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Saß ein Fink' in dunkler Hecke

Language: German (Deutsch)

Saß ein Fink' in dunkler Hecke,
Sah der Wolke lichten Saum,
Flog heraus aus dem Verstecke
Auf den lichten Tannenbaum;

Weite Aussicht wollt' er haben
Ueber Berg und über Thal,
Und sich brüsten und sich laben
In dem goldnen Sonnenstrahl;

Kam ein Raubthier hergeflogen
Von des Felsen grauem Thurm,
Schwebte hoch in stillen Bogen,
Fuhr herab wie Wettersturm;

Hat den Finken in die Gabel
Seiner Krallen festgepackt,
Hat ihm mit gekreuztem Schnabel
Beide Aeuglein ausgehackt;

War der Jäger schnell gekommen,
Wo der Blinde zuckend lag,
Hat zur Pfleg' ihn aufgenommen,
Doch zu ihm der Finke sprach:

Kann ich nicht den Tag mehr sehen,
Den gegrüßt mein frohes Lied,
Will ich gern zu Grabe gehen;
Sprach der Finke und verschied.


Translation(s): ENG

List of language codes

About the headline (FAQ)

Confirmed with Gustav Pfarrius, Die Waldlieder, Köln: Verlag der M. DuMont-Schonberg'schen Buchhandlung, 1850, page 58


Submitted by Sharon Krebs [Guest Editor]

Authorship

Musical settings (art songs, Lieder, mélodies, (etc.), choral pieces, and other vocal works set to this text), listed by composer (not necessarily exhaustive)

Available translations, adaptations or excerpts, and transliterations (if applicable):

  • ENG English (Sharon Krebs) , copyright © 2017, (re)printed on this website with kind permission


Text added to the website: 2007-09-29.
Last modified: 2017-05-04 05:33:55
Line count: 24
Word count: 119

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A finch sat in a dark hedge

Language: English after the German (Deutsch)

A finch sat in a dark hedge,
Saw the bright border of the cloud,
Flew out from its hiding place
Onto a bright fir tree;

It wanted to have a wide view
Over the mountain and over the valley,
And wanted to thrust out its breast and refresh itself
In the golden sunbeam;

A bird of prey came a-flying
From the grey tower of the cliff,
It soared high in a wide circle,
Plunged downward like a sudden storm;

It seized the finch tightly
In the grip of its talons,
With its crossed beak it 
Pecked out both of the finch’s eyes;

The hunter came rapidly by
The place where the blind bird lay twitching,
He took it up to tend to it,
But the finch said to him:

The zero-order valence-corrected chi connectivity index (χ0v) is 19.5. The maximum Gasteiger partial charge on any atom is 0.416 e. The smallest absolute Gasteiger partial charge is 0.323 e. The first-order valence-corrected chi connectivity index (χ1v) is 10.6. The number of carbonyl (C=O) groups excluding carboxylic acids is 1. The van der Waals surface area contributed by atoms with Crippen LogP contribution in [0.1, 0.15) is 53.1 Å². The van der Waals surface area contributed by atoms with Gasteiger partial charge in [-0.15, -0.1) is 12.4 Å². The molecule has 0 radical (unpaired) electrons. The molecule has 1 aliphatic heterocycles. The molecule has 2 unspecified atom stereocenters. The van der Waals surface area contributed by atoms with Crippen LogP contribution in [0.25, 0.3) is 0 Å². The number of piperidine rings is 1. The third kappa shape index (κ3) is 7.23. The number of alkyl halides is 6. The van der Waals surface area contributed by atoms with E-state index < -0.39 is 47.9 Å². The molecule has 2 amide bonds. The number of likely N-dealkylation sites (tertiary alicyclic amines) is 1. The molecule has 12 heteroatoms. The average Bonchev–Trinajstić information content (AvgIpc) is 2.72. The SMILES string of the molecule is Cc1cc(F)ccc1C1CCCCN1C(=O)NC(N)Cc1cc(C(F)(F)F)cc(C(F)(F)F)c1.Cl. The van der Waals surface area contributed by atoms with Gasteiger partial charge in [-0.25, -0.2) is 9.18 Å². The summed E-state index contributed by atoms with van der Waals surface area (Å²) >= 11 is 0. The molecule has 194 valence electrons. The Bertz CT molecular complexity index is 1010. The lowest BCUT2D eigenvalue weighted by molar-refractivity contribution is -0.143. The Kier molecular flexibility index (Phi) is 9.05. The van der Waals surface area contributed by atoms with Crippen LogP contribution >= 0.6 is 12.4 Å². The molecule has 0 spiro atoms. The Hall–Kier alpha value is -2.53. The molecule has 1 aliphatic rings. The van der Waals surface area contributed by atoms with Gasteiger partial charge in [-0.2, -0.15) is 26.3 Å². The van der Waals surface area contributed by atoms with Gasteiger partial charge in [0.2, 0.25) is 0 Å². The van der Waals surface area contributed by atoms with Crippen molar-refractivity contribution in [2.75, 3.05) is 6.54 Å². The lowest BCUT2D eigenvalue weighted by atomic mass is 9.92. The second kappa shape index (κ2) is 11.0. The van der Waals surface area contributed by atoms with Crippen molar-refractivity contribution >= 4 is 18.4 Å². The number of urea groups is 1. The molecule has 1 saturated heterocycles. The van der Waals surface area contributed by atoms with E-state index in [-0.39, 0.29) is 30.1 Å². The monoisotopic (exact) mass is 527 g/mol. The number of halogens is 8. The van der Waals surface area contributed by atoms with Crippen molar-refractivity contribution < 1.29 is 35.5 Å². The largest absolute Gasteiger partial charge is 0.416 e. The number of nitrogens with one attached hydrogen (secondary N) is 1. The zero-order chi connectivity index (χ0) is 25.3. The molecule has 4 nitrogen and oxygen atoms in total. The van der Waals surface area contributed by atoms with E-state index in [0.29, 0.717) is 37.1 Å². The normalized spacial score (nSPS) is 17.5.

If I can no longer see the day
That my happy song used to greet,
I gladly go to my grave;
[Thus] spoke the finch and died.


IMPORTANT NOTE: The material directly above is protected by copyright and appears here by special permission. If you wish to copy it and distribute it, you must obtain permission or you will be breaking the law. Once you have permission, you must give credit to the author and display the copyright symbol ©. Copyright infringement is a criminal offense under international law.

About the headline (FAQ)

Translations of title(s):
"Vom armen Finken im Baumeszweig" = "About the poor finch on the branch of the tree"
"Vom Finken" = "About the finch"


Authorship

  • Translation from German (Deutsch) to English copyright © 2017 by Sharon Krebs, (re)printed on this website with kind permission. To reprint and distribute this author's work for concert programs, CD booklets, etc., you may ask the copyright-holder(s) directly or ask us; we are authorized to grant permission on their behalf. Please provide the translator's name when contacting us.

    Contact:

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    (licenses at lieder dot net)



Based on
  • a text in German (Deutsch) by Gustav Pfarrius (1800 - 1884), "Vom Finken", appears in Waldlieder, first published 1850
      • This text was set to music by the following composer(s): Karl Heinrich Carsten Reinecke. Go to the text.

 

Text added to the website: 2017-05-04.
Last modified: 2017-05-04 05:35:00
Line count: 24
Word count: 156